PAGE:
Have a feeling that a client account has been used as a banking facility? CALL US.  Got wind that your Senior Partner has been asked by a well-paying client to act as an Escrow? CALL US!

If you are a COFA and have discovered a compliance breach, please do contact us before you contact the SRA as we can go through that issue in confidence and confirm if you need to report it to the SRA.  It’s part of being an ILFM member, we are here to support, guide and explain issues surrounding the Rules.

Take all reasonable steps to record all failures to comply

It’s always a good idea to create a system that you can keep up with, where you can record all failures to comply with the account rules. Evidence!  All reasonable steps must be taken to make sure that everything is recorded, even if it is just a “small” breach. Again, deciding what is a small breach versus a strike off might need a chat with us first.

“If a law firm has no breaches in its register during an accounting period, I’d question if the reporting processes are working effectively”

Rosy Rourke

To keep up, your system can be customised based on what you know will work and what you are comfortable with. The system you create should make it easier to detect and report security flaws, making your role easier to track.

Report the practice if it is in serious financial difficulty

Rule 3.6 of the Code of Conduct for Firms requires prompt notification of “any indicators of serious financial difficulty”. 

Being a COFA means that you should have access to all the financial information that the practice has. Meaning that you will be able to stay up to date on any financial difficulty the firm might be in. If this situation ever arises, it should be reported to the SRA. Not only does financial trouble impact the firm, it also affects the safety of clients’ monies that the firm holds.   

The COFA position is not one to be taken lightly. Those who accept the role should have the resources, time and support needed to do the job properly and effectively. It is such an important, yet potentially risky role, so we’d always recommend seeking our advice through cost effective ILFM membership when you need it.

If you are new to your COFA role and would like a quick chat, we can advise you on how we can help with independent advice, support, together with resources accommodating you in this heavily compliant role. We try to help anyone in this industry who needs it, and we are committed to assisting in order for you to achieve your goals and succeed in your new COFA role.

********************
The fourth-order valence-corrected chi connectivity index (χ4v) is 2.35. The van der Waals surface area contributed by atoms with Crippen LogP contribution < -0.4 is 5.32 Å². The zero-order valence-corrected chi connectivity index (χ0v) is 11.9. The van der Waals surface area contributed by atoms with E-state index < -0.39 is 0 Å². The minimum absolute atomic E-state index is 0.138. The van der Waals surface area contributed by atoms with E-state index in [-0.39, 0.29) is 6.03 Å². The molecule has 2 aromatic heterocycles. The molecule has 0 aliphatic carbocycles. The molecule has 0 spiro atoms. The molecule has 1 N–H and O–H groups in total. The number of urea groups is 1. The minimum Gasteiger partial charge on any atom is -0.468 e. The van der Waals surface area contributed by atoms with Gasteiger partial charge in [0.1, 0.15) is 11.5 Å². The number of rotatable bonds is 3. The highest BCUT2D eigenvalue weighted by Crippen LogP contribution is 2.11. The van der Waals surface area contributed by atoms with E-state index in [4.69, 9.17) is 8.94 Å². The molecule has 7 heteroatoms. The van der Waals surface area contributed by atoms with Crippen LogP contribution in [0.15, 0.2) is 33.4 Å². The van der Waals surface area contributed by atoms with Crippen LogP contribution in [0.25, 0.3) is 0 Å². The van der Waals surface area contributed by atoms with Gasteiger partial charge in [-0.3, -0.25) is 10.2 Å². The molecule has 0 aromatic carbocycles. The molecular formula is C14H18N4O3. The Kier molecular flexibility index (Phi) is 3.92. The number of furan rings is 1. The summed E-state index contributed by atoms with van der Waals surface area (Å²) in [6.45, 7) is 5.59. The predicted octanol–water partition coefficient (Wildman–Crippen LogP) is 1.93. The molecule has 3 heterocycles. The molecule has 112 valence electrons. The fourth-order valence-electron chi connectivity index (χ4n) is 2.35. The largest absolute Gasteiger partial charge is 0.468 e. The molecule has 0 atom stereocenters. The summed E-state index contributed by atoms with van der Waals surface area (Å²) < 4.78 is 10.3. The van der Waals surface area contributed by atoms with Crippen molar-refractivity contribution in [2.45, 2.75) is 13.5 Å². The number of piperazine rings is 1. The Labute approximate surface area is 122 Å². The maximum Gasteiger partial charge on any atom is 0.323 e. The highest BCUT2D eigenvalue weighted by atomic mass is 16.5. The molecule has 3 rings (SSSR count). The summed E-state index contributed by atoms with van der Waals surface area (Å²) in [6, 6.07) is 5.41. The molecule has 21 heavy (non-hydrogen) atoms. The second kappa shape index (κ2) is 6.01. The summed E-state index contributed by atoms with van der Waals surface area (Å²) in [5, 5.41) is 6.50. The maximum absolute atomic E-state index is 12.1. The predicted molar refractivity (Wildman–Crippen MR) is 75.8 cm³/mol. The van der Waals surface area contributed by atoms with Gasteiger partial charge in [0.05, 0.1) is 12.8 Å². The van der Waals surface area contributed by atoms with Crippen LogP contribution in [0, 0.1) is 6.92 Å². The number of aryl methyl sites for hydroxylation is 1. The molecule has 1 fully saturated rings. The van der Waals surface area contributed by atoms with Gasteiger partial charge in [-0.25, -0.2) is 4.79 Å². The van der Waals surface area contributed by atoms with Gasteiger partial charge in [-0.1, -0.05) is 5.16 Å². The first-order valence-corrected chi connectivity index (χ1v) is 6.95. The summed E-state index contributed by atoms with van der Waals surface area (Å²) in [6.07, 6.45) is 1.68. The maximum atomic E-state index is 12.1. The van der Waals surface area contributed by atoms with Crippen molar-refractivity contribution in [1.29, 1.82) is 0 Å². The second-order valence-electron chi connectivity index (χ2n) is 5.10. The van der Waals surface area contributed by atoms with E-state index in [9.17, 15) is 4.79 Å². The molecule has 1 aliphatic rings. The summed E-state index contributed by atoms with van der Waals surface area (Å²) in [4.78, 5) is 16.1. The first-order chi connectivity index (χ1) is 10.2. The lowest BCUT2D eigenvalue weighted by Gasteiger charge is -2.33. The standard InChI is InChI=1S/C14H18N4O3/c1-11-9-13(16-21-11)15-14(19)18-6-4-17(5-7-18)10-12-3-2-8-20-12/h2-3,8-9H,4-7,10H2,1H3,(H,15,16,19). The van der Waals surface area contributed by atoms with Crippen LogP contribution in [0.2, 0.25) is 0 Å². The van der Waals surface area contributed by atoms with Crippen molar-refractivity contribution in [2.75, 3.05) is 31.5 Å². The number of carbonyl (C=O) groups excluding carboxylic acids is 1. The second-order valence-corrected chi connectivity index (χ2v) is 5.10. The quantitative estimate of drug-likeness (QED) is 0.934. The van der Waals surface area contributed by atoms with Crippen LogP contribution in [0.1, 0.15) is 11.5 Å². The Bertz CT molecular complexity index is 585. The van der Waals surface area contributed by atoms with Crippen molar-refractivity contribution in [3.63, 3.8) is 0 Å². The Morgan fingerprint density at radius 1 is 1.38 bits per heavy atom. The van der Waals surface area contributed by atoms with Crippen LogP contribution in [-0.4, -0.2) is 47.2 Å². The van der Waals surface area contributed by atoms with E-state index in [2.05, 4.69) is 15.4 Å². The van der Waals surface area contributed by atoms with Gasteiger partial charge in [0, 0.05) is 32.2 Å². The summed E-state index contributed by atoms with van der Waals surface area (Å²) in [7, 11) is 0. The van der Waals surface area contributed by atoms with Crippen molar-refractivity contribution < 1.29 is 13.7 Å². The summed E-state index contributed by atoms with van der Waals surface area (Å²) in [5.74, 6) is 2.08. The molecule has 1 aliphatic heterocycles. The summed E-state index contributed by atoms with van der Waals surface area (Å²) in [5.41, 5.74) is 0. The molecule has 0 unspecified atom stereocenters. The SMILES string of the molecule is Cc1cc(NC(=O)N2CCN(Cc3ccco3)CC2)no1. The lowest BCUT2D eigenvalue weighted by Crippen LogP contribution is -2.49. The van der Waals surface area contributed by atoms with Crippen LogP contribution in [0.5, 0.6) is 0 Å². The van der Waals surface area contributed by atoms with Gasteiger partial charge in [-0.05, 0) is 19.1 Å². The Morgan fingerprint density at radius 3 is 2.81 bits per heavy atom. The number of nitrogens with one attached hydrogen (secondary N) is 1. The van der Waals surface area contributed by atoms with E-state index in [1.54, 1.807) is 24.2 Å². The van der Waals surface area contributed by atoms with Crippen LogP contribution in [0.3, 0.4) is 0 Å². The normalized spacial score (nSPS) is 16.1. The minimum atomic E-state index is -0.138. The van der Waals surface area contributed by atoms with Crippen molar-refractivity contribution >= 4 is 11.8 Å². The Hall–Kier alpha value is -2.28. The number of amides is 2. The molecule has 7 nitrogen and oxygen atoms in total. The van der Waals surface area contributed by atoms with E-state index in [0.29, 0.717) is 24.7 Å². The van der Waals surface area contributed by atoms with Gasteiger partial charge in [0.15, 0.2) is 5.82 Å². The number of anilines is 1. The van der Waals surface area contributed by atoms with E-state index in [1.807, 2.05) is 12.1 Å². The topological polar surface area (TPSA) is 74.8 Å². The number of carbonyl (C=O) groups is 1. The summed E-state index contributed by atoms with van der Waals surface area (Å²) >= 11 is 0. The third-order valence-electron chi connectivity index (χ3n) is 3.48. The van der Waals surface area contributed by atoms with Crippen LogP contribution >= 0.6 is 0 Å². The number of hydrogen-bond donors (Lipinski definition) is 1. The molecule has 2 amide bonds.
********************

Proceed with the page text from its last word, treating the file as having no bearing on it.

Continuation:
We have a COFA Masterclass - The role & responsibilities of the COFA on Tuesday 28trh Sept 2021, 10-1pm - see below for more info and other dates.

Do feel free to contact me directly if you’d like to discuss the benefits of becoming a member of the ILFM, my email is: or you can contact me here.


COFA Masterclass - The role & responsibilities of the COFA

(3 Hours CPD) From just £150

"I would highly recommend the ILFM interactive introductory online sessions. They are fantastic and really get you thinking about your every duties and responsibilities from new angles for your personal and teams development" Kieran Egan, Practice Manager Adkirk Law.

The role and duties of the COFA, implementing systems to protect client money and breach management and reporting. It will also cover COFA tips and provide a hitlist of key tasks.

The training will include practical examples and case studies discussing whether a breach is serious and COFA conundrums.

Who is it for?

Whether you are being appointed as a COFA, a member of an accounts team or supporting the COFA in their role you will find this training invaluable.

What will you gain?

A deeper understanding of the role along with useful tips, interactive discussions about challenges the COFA faces and approaches in managing the role. An insight into what best practice looks like and also what can go wrong within a firm and the warning signs which could indicate potential problems.

What will it cover?
  • Background and responsibilities of the COFA role
  • Protecting client money
  • Breach reporting and management
  • COFA conundrum and scenarios
  • COFA Tips and hit list

Speaker/Trainer: Richard Hill - view Test Your Knowledge